Are you a fan of curry? I love curry!
I consider myself very lucky to know how to cook a good curry; I’m not an expert, but I know a good curry when I taste it.
The word curry can mean so many different things to each individual. And that’s part of the reason why it is such an amazing thing, or rather, food. It is far from simple; It’s a complex melange of spices, ingredients, textures, and flavours. You can stick to the traditional curry recipes of Indian cuisine, or you can go for the flavours of Thai curry. But if that’s not what you are craving, then you can give your curry any modern or international spin you’d like. Perhaps best of all is that you can easily personalise the flavours and heat.
Curry is very special, curry can become the meal you envision with minimal effort.
After our recent move, simple yet flavourful meals are exactly what I’m craving and want to prepare. Curry has long been a meal I gravitate to when I don’t have too much time to dedicate to meal preparation. I always have homemade and store-bought curry powders and pastes along with a slew of exotic spices in my cupboard. This of course makes curry preparation a very straightforward process. But even if you don’t have these spices in your kitchen, it’s only a matter of making a stop at the grocery store. Really anyone can prepare a big, scrumptious pot of curry in no time.
This simple chickpea curry is mainly flavoured with store-bought yellow curry powder, and given an extra health boost with swiss chard, ginger, and tomatoes. To give the curry more heat I added Clavo Red chilies that came from my friend John Ford, a chile grower. You may remember the previous interviews and features I did on him. (Read here and here) He’s really the go-to chile grower if you’re looking for seeds and plants — and nope, he’s not paying me to say this. I actually interviewed him again regarding the Clavo Red, that interview can be read here. John was kind enough to educate us on this super spicy and fantastic chile pepper. I highly recommend you add them to your spice collection.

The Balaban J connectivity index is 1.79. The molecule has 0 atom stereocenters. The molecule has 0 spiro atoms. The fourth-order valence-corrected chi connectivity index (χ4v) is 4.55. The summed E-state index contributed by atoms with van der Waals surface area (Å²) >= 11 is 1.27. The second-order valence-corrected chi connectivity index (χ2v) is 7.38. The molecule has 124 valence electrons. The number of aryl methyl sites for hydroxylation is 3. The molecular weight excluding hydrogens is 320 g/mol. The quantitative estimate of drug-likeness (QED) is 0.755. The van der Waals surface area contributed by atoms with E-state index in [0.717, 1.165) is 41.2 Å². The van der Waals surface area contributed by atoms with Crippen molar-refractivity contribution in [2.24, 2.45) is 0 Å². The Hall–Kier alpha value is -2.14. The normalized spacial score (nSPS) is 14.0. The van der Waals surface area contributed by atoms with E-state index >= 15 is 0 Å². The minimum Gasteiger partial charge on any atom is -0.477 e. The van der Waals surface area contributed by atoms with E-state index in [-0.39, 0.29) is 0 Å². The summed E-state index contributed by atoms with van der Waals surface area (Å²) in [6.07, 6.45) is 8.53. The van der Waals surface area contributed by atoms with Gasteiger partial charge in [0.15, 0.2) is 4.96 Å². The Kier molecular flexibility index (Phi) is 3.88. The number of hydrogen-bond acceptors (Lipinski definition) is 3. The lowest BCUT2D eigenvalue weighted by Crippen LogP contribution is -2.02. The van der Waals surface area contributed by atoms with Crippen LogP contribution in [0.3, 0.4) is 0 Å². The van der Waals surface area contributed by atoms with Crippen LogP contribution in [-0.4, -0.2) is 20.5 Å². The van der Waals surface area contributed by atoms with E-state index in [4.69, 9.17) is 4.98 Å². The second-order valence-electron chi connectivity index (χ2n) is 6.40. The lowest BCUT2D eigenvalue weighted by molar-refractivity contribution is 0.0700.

You’ll also notice the title say “corn tortillas”. I opted for this flat bread instead of the usual naan bread. Indian breads are amazingly delicious, but I wanted a Mexican spin in this curry. The tortillas work just a good as the naan and it’s defiantly a different yet fantastic way to eat curry. You should give it a try sometime.
Okay, let’s get to the recipe!
- one regular-sized can chickpeas, drained and rinsed
- 1 large Roma tomato, cubed
- 1 large leaf of Swisschard (add more if desired), hard stem removed and sliced
- 3 tablespoons of finely chopped onion
- 1 tablespoon finely minced ginger (or use ¼ teaspoon ground)
- 2 cloves of garlic finely minced
- one (dried) Clavo Red chile or dried chili of choice
- 1 tablespoon yellow curry powder (store-bought)
- ¼ teaspoon black mustard seed
- ½ teaspoon cumin seed
- 1 bay leaf or 3 dried curry leaves
- ⅛ teaspoon ground green cardamom
- ⅛ teaspoon ground cinnamon
- ½ cup of low-sodium vegetable broth
- 2 tablespoons of vegetable oil of choice (I used avocado oil)
- Heat the oil, once hot sauté the onion until soft and translucent. Next add the garlic and ginger and sauté for three minutes. Push the onion-garlic-ginger mixture aside and add another splash of oil to the pan. Add the chile pepper, cumin, and mustard seeds to the oil and cook until the seeds begin to pop — about 2 minutes. Next add the bay leaf and cook one minute; Then add the curry powder, cardamom, and ground cinnamon and cook for a minute or just until the spices being releasing their scents. Careful not to burn the spices. Quickly stir all of the pan ingredients together until well combined.
- Add the tomatoes to the pan and stir. Next add the chickpeas and Swisschard, stir until well combined. Slowly pour in the vegetable broth and mix. Add the salt, stir, and allow to simmer under medium-low heat until the liquid has halved. Taste and adjust spices if necessary. Serve warm with steamed rice and/or flat bread. (I served the curry with Mexican tortillas)